CITY OF KANSAS, Mo. – Local businessman Richard Moseley, who ran a fraudulent payday loan program, is required to pay civil money fee of $ 1because he is unable to repay the $ 69 million he made in profits.
“There should be real restitution so that these people are held to pay for the fraud, the years of fraud, that they have perpetrated against people here in this city,” said Seft Hunter, executive director of Communities Creating Opportunity.
While Moseley and his son charged illegal interest rates and took money away from people who never even got a loan, Missouri still has one of the highest legal interest rates for payday loans. The rate is generally around 450 percent, but it is legal up to almost 2,000 percent.
“It’s like legal theft,” said Stephanie White, who has taken out a payday loan in the past.
White says her daughter almost lost her truck because she got a payday loan.
“Some people get stuck and can’t pay them back. But you know what, guess what? Who cares? They don’t. They don’t lower their interest rate,” White said.
There aren’t many other options for downtown people who find themselves in a bind, and that’s what local organizations are working to fix.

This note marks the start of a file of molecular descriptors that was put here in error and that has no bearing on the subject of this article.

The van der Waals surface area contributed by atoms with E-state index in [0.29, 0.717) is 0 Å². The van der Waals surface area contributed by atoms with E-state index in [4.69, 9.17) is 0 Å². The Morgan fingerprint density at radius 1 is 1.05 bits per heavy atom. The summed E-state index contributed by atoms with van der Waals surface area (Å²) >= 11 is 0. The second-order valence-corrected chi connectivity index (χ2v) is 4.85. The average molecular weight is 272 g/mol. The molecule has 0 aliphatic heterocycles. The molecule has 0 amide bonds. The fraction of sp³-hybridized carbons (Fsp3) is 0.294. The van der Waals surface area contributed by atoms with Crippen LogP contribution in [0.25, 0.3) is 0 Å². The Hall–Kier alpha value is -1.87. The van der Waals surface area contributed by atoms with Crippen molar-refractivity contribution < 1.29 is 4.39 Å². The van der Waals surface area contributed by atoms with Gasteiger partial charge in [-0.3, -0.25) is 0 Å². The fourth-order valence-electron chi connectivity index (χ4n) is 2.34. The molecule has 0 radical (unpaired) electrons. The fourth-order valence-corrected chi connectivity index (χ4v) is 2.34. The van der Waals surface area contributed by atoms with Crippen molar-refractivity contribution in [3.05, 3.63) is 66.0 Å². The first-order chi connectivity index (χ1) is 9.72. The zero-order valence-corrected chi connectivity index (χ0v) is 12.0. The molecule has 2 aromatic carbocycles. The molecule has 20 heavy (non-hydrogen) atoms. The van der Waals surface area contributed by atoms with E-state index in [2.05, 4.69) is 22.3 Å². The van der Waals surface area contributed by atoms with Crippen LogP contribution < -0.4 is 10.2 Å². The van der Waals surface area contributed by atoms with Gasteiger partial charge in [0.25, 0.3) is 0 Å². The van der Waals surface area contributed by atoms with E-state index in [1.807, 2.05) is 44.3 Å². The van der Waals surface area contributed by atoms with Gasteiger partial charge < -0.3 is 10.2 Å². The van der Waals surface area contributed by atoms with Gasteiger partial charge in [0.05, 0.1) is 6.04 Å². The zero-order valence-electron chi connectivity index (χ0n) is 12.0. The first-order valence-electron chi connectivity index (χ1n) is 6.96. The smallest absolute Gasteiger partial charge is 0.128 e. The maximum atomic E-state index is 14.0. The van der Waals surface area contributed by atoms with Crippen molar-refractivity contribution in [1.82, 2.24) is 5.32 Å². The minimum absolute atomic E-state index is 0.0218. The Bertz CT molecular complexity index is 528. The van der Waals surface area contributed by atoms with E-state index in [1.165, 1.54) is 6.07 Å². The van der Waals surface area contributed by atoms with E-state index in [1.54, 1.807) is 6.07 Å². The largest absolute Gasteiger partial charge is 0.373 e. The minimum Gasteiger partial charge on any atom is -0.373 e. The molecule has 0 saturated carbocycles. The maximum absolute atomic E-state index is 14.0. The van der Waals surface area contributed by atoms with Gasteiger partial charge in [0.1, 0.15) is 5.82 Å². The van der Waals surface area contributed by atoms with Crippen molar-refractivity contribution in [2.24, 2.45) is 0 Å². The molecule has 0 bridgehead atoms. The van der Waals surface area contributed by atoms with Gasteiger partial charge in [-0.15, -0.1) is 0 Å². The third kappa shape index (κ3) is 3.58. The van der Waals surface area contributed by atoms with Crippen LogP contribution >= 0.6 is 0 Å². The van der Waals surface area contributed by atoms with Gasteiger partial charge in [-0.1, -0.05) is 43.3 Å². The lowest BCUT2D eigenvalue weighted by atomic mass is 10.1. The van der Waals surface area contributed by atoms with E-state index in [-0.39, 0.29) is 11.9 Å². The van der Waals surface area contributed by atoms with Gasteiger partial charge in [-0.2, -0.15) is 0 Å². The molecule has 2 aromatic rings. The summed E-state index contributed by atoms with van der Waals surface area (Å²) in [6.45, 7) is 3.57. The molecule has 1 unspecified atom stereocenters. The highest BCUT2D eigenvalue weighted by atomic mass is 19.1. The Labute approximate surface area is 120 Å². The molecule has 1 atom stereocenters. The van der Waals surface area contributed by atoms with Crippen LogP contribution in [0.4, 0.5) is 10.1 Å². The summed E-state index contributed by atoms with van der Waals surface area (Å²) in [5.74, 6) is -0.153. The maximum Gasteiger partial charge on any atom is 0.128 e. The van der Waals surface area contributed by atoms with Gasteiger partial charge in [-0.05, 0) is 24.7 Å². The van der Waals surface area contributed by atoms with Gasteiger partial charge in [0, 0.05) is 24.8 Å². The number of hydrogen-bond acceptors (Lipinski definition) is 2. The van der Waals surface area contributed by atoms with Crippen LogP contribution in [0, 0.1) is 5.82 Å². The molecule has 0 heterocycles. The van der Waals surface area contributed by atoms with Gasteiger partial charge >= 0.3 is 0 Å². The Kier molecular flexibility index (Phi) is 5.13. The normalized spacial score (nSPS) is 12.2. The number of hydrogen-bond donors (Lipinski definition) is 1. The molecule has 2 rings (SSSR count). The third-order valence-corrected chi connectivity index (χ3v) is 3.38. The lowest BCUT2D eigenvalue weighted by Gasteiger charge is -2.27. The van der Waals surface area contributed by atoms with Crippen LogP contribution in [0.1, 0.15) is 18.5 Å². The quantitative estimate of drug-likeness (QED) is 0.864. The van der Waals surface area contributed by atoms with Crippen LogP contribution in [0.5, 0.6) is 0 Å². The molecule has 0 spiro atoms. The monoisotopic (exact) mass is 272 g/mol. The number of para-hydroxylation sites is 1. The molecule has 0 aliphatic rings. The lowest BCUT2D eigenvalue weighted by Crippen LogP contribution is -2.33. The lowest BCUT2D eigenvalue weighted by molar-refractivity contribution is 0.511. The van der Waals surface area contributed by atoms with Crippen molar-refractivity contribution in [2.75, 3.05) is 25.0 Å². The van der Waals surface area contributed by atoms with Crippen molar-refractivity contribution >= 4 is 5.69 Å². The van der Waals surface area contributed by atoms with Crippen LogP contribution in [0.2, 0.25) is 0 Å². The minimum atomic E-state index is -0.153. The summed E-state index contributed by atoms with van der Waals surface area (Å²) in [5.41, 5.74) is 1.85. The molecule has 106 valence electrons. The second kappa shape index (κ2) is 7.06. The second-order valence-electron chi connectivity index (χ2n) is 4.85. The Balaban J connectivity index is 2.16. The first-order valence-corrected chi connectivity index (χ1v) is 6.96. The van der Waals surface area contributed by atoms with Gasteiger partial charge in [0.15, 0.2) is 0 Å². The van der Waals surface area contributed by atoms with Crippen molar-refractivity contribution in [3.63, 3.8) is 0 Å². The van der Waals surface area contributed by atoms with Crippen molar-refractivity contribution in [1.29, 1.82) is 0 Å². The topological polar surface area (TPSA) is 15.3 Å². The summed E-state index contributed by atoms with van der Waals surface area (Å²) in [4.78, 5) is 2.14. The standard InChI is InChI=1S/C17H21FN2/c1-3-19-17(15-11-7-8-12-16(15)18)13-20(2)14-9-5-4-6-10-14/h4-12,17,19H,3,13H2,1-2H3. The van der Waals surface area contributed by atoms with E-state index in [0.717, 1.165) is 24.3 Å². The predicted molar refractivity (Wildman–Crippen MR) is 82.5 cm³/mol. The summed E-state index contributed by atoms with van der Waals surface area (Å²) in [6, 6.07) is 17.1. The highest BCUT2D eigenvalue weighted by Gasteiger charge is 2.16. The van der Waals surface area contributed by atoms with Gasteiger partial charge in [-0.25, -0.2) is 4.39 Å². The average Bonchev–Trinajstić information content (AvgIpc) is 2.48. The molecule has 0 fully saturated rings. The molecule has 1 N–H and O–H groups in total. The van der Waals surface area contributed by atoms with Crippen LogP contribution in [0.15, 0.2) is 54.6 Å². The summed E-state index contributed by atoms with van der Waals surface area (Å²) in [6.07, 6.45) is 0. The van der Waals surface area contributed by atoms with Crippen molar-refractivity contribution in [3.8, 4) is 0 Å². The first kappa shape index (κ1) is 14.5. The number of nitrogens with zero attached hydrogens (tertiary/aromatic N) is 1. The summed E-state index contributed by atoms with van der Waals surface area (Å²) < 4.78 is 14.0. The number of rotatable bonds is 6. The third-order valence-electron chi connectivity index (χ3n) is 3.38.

“We’ve heard from a lot of people waiting for us to open the doors,” said Gwen Washington, newly appointed CEO of WeDevelopment Federal Credit Union.
WeDevelopment aims to open in late fall at Linwood Mall to be the necessary alternative for people who don’t have credit or checking accounts.
Washington says downtown residents can’t always borrow from family members, so the only options are title loans and payday loans.
You will find several payday loan buildings on one block throughout downtown.
Communities Creating Opportunity joins many other community advocates in criticizing payday lenders for targeting low-income people of color.
Washington and Hunter agree that lenders need to focus more on education.
The Consumer Financial Protection Bureau said this year it would reverse the more stringent regulations the old administration set for payday lenders. Under the regulations, which were due to come into effect in 2019, payday lenders would not be able to lend to people they knew could not repay the loan, nor would they be able to withdraw from the loan. money from their accounts constantly.
Hunter says his organization is calling on local lawmakers to do something.
“Part of what local recourse, and perhaps in some ways national law, is needed is to provide real alternatives. We know people need access to credit,” said Hunter.
Recently, Ohio passed drastic restrictions on payday lenders. Hunter says Missouri must follow.